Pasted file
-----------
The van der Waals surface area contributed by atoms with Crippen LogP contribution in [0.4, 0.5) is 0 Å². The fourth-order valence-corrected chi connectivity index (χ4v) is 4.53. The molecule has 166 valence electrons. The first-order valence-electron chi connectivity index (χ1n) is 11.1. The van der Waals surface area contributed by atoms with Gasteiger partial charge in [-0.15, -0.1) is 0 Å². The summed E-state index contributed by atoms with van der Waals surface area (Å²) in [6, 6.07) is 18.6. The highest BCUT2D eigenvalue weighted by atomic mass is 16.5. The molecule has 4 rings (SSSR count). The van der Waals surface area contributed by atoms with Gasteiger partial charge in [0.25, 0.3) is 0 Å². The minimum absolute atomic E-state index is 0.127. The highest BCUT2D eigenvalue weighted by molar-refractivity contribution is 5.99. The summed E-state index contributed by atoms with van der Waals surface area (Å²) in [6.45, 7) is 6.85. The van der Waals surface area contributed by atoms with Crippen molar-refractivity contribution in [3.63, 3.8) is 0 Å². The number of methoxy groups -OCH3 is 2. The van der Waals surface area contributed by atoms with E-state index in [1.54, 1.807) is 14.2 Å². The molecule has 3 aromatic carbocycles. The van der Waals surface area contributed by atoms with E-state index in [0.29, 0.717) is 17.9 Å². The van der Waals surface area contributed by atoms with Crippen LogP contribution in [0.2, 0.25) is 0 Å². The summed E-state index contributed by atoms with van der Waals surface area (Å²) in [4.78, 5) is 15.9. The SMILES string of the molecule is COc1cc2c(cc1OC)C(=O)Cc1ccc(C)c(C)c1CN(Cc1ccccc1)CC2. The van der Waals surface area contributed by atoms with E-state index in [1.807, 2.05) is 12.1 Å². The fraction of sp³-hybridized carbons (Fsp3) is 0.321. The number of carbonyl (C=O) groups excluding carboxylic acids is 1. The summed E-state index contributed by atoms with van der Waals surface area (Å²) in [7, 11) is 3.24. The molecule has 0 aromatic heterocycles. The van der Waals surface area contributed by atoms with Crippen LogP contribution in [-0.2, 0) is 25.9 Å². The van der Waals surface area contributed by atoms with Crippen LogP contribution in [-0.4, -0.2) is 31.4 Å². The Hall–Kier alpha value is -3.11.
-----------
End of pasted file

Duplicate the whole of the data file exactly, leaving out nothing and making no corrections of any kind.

The van der Waals surface area contributed by atoms with Crippen LogP contribution in [0.4, 0.5) is 0 Å². The fourth-order valence-corrected chi connectivity index (χ4v) is 4.53. The molecule has 166 valence electrons. The first-order valence-electron chi connectivity index (χ1n) is 11.1. The van der Waals surface area contributed by atoms with Gasteiger partial charge in [-0.15, -0.1) is 0 Å². The summed E-state index contributed by atoms with van der Waals surface area (Å²) in [6, 6.07) is 18.6. The highest BCUT2D eigenvalue weighted by atomic mass is 16.5. The molecule has 4 rings (SSSR count). The van der Waals surface area contributed by atoms with Gasteiger partial charge in [0.25, 0.3) is 0 Å². The minimum absolute atomic E-state index is 0.127. The highest BCUT2D eigenvalue weighted by molar-refractivity contribution is 5.99. The summed E-state index contributed by atoms with van der Waals surface area (Å²) in [6.45, 7) is 6.85. The van der Waals surface area contributed by atoms with Crippen molar-refractivity contribution in [3.63, 3.8) is 0 Å². The number of methoxy groups -OCH3 is 2. The van der Waals surface area contributed by atoms with E-state index in [1.54, 1.807) is 14.2 Å². The molecule has 3 aromatic carbocycles. The van der Waals surface area contributed by atoms with E-state index in [0.29, 0.717) is 17.9 Å². The van der Waals surface area contributed by atoms with Crippen LogP contribution in [0.2, 0.25) is 0 Å². The summed E-state index contributed by atoms with van der Waals surface area (Å²) in [4.78, 5) is 15.9. The SMILES string of the molecule is COc1cc2c(cc1OC)C(=O)Cc1ccc(C)c(C)c1CN(Cc1ccccc1)CC2. The van der Waals surface area contributed by atoms with E-state index in [1.807, 2.05) is 12.1 Å². The fraction of sp³-hybridized carbons (Fsp3) is 0.321. The number of carbonyl (C=O) groups excluding carboxylic acids is 1. The summed E-state index contributed by atoms with van der Waals surface area (Å²) in [7, 11) is 3.24. The molecule has 0 aromatic heterocycles. The van der Waals surface area contributed by atoms with Crippen LogP contribution in [-0.2, 0) is 25.9 Å². The van der Waals surface area contributed by atoms with Crippen LogP contribution in [-0.4, -0.2) is 31.4 Å². The Hall–Kier alpha value is -3.11.